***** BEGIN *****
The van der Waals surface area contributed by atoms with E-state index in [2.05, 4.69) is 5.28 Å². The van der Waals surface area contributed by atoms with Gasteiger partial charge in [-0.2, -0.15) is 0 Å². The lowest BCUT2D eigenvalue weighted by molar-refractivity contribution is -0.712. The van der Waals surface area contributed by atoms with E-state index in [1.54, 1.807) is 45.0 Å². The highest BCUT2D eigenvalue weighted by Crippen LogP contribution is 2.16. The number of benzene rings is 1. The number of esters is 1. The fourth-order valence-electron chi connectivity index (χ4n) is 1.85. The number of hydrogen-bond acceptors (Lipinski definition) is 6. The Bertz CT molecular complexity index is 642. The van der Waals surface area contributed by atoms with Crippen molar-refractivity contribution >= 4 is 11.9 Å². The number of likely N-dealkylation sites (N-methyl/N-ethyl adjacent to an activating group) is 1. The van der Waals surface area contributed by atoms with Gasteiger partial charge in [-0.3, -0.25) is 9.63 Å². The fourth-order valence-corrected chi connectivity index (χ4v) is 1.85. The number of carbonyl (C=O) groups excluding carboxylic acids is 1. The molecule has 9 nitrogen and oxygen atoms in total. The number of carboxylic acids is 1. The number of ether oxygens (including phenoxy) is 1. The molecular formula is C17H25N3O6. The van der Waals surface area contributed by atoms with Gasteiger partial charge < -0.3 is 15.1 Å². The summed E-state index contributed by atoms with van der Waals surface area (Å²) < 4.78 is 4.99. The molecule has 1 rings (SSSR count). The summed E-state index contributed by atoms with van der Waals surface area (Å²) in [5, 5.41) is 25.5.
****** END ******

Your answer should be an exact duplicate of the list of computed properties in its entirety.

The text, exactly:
The van der Waals surface area contributed by atoms with E-state index in [2.05, 4.69) is 5.28 Å². The van der Waals surface area contributed by atoms with Gasteiger partial charge in [-0.2, -0.15) is 0 Å². The lowest BCUT2D eigenvalue weighted by molar-refractivity contribution is -0.712. The van der Waals surface area contributed by atoms with E-state index in [1.54, 1.807) is 45.0 Å². The highest BCUT2D eigenvalue weighted by Crippen LogP contribution is 2.16. The number of benzene rings is 1. The number of esters is 1. The fourth-order valence-electron chi connectivity index (χ4n) is 1.85. The number of hydrogen-bond acceptors (Lipinski definition) is 6. The Bertz CT molecular complexity index is 642. The van der Waals surface area contributed by atoms with Crippen molar-refractivity contribution >= 4 is 11.9 Å². The number of likely N-dealkylation sites (N-methyl/N-ethyl adjacent to an activating group) is 1. The van der Waals surface area contributed by atoms with Gasteiger partial charge in [-0.3, -0.25) is 9.63 Å². The fourth-order valence-corrected chi connectivity index (χ4v) is 1.85. The number of carbonyl (C=O) groups excluding carboxylic acids is 1. The molecule has 9 nitrogen and oxygen atoms in total. The number of carboxylic acids is 1. The number of ether oxygens (including phenoxy) is 1. The molecular formula is C17H25N3O6. The van der Waals surface area contributed by atoms with Gasteiger partial charge < -0.3 is 15.1 Å². The summed E-state index contributed by atoms with van der Waals surface area (Å²) < 4.78 is 4.99. The molecule has 1 rings (SSSR count). The summed E-state index contributed by atoms with van der Waals surface area (Å²) in [5, 5.41) is 25.5.